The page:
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Agent-centered deontology focuses on human actions rather than moral states. This view holds that all human actions are generated by mental states, which are generally styled as volitions, willingness, or intentions. However, volitions do not refer to the intention to kill. These views are at odds with the principle of agency, which claims that an agent must act in a certain way. Despite this difference, agent-centered deontology holds that the act of killing requires an intention.
In contrast, patient-centered deontological theories emphasize the importance of rights for humans. The core right of deontological theories is the right not to be used for good purposes without the consent of the person. This right should not be confused with discrete rights, which are defined separately. Deontological theories also contend that the use of another person's body, labor, or talent is immoral. In other words, a person's rights can be violated by other people without his or her consent.
Agent-centered deontology, on the other hand, tends to be agent-relative, which argues that more uses are worse than fewer. Nevertheless, this deontology still faces the moral paradox. Those who object to patient-centered deontology may ask: "Does more using equal worse than fewer?" Another argument for agent-centered deontology is that condemning acts produces better states of affairs. In such a case, the deontologist can deny that fewer wrong acts translate into bad states of affairs.
There are two kinds of deontological duties: permissible and strongly permitted. According to the deontological principle, some actions may be right but not always in favor of maximum good. The rightness of a specific action depends on the instantiation of certain norms. A permissible action is one that is not obligated or forbidden. Another type of permissible action is an action that may be done even when there are negative consequences.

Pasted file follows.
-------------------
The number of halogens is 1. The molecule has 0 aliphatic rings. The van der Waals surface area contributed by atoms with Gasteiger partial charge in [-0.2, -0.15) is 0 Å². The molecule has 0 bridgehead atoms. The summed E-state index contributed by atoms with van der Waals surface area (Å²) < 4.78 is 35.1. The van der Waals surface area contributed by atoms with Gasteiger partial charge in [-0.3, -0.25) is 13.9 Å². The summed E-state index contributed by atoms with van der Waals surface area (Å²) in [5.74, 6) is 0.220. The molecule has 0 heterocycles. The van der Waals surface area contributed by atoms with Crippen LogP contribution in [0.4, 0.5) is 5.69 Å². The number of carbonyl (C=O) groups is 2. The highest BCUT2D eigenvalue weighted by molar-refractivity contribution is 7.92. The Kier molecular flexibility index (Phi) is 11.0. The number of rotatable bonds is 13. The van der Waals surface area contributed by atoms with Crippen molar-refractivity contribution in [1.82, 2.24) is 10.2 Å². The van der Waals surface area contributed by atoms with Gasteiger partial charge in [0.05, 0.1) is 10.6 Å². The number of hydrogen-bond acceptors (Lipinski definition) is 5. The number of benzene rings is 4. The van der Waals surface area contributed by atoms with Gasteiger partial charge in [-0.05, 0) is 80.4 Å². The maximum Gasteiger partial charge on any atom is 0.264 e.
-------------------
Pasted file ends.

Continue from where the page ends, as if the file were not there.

An absolutist approach to deontology is the most common view in modern society. It holds that conformity to norms is a source of absolute force and great weight. In addition to being rational, deontology also demands that general texts be given reasons for their validity. Consequently, deontologists must justify their decisions if they claim to speak for an omniscient Deity. This principle is not applicable to the case of utilitarian deontology.
A distinction must be drawn between moral reasons and all-things-considered reasons. Moral reasons require compliance with deontological norms, while all-things-considered reasons require compliance regardless of consequences. In the former case, a person's choice is justified by the fact that the agent acted with good will. However, in the latter case, a person's choice might be justified by a purely rational reason.
Another distinction between consequentialism and deontology is the concept of threshold. In threshold deontology, the amount of evil is fixed and does not vary according to the categorical duty severity. On the other hand, sliding-scale threshold deontology holds that the degree of wrongness varies with the severity of the duty. The principle of agency is an important part of deontology and should not be overlooked. If the deontologist does not have an adequate threshold for evil, his or her moral theory will always be contradictory.
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